Letting go

pixabay airport-1515434_640Whenever I go through an airport, I sometimes find myself hoping I’ll bump into someone I know. I look around to see if I know anyone but always in vain.

On the contrary, whenever I’m involved in my usual occupations, completely absorbed in whatever it is, I often bump into people I know in the most unexpected places.

A girlfriend of mine told me that she has never found a partner when she was actually looking for one. But every time she gave up looking, love came knocking at her door.

The act of letting go makes us more fulfilled in the everyday tasks we do.

What do you need to do today, in all conscience, so that what you wished had happened yesterday will happen tomorrow without you even thinking about it?

Shall we wogging?

“Wogging?” I ask my friend Frédérique with a raised eyebrow. As an editor, she’s already taught me a lot about language, but I’m pretty sure that this word is just plain made-up. She smiles knowingly and explains: “it’s just my way of referring to the sponsored run I’m doing where I’m going to partly run and partly walk; I wogging!”

We often think that life requires us to do either one thing or another but not both, whereas in actual fact life lets us mix and match. When I did my marathon, I definitely “walran” (although obviously I didn’t know it at the time).

Dessert AND cheese. Beach AND shade. Work AND raise children. Have a dog AND go on holiday. The list is endless.

What are you depriving yourself of by using an OR instead of an AND?

What if you did both?

Water and habits

horseshoe-bend-1908283_640Water is a gentle force. Without appearing to, it hollows out a canyon, riverbed or new channel through the hardest of rocks. Diverting water from its original course requires patience and the water needs to be left to hollow out a new channel gently and progressively.

The same goes for habits. Smokers, eaters and those who do sports know what I’m talking about. Routine hollows out a channel that makes it hard to change direction. The cigarette after a meal, the coffee first thing in the morning or the bar of chocolate at the end of the day are all pleasures that are difficult to do without.

By developing a new habit in the morning or after a meal, you can create a new channel; For example, try drinking tea instead of coffee. Initially, there is no channel. But as the days and weeks go by, tea drinking becomes a habit and the channel starts to appear. It takes time.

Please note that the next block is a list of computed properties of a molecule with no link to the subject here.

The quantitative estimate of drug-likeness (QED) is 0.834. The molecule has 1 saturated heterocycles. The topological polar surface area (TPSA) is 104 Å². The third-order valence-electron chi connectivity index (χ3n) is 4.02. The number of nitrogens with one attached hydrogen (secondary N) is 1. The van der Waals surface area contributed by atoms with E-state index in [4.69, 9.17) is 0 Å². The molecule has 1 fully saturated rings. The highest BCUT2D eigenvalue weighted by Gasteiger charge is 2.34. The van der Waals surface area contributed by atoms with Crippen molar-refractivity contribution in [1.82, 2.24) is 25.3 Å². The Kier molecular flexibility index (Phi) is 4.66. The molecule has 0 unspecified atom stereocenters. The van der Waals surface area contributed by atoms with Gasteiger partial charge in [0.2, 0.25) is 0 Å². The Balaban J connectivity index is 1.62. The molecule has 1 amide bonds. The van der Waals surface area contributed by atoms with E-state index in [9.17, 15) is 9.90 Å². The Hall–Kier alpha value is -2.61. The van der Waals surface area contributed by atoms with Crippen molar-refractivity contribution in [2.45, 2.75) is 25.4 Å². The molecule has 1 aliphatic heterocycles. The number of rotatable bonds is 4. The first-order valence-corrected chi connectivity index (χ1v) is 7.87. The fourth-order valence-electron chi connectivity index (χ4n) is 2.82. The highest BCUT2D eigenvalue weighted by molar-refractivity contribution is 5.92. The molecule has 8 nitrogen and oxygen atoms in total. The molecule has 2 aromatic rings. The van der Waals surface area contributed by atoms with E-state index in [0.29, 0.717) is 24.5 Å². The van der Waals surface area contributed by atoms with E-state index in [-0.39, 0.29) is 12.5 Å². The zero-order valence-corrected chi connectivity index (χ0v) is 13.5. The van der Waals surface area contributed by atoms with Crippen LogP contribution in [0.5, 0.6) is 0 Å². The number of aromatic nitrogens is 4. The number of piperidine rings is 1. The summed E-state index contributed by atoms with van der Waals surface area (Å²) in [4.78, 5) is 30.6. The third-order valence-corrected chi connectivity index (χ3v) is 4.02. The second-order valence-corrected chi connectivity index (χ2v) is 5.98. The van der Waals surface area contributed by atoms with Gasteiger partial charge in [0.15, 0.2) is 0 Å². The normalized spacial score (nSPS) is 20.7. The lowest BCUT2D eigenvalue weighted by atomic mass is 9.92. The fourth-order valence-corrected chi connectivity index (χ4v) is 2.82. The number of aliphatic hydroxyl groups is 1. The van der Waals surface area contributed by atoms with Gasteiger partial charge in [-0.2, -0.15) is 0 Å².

Mark Twain said: a habit cannot be thrown out of the window. It must be coaxed down the stairs, a step at a time.

What kind of channel would you like to gradually hollow out to create a new habit that you would love to acquire?


Kairos par Francesco_Salviati_005I recently discovered a Greek god called Caerus, or Kairos. He is the small winged god of opportunity that must be grasped as he passes.

Kairos therefore refers to the exact moment of opportunity: before is too soon, after is too late.

A series of random events in life recently brought a friend of mine an opportunity to take a redundancy package. She caught hold of the small god as he flew by and created her own editing company.

When she was still working for her original employer, it was too soon. She didn’t have the money to set up her own company. Any later and she would probably have found a secure job and the moment of opportunity would have passed her by.

Kairos is an exact moment that can only be grasped once. Before, it doesn’t exist. After, there are just regrets.

Has the little winged god come your way and have you grasped the opportunity as it flies by?

The power you give

MoineIn amongst the crowd that has come to listen to Buddha is a man who clearly doesn’t agree with his teachings. He is yelling out at the top of his voice.  As he walks away from the crowd, he loudly insults the unflappable sage one last time before going off.

As he leaves the town, walking at an energetic pace, his anger fades and he feels ashamed of his behaviour. He goes back into town to find Buddha to apologise to him. Buddha assures him that he has nothing to apologise for and gives the following explanation:

« If someone tries to give you an object that you don’t want, what do you do?”
“I don’t take it!”
“So where is the object?”
“The giver has it!

“That’s why you came to see me. You are suffering more from the insults that you hurled at me than I am, because I simply didn’t accept them. Another person only has the power over you that you let them have! »

What about you? Have you given someone too much power over you and would you like to take it back?

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Who am I ?

I am a contemporary philosopher.
I capture life's little events in bubbles of happiness to inspire you in an amusing and optimistic way.

Yours bubbly,



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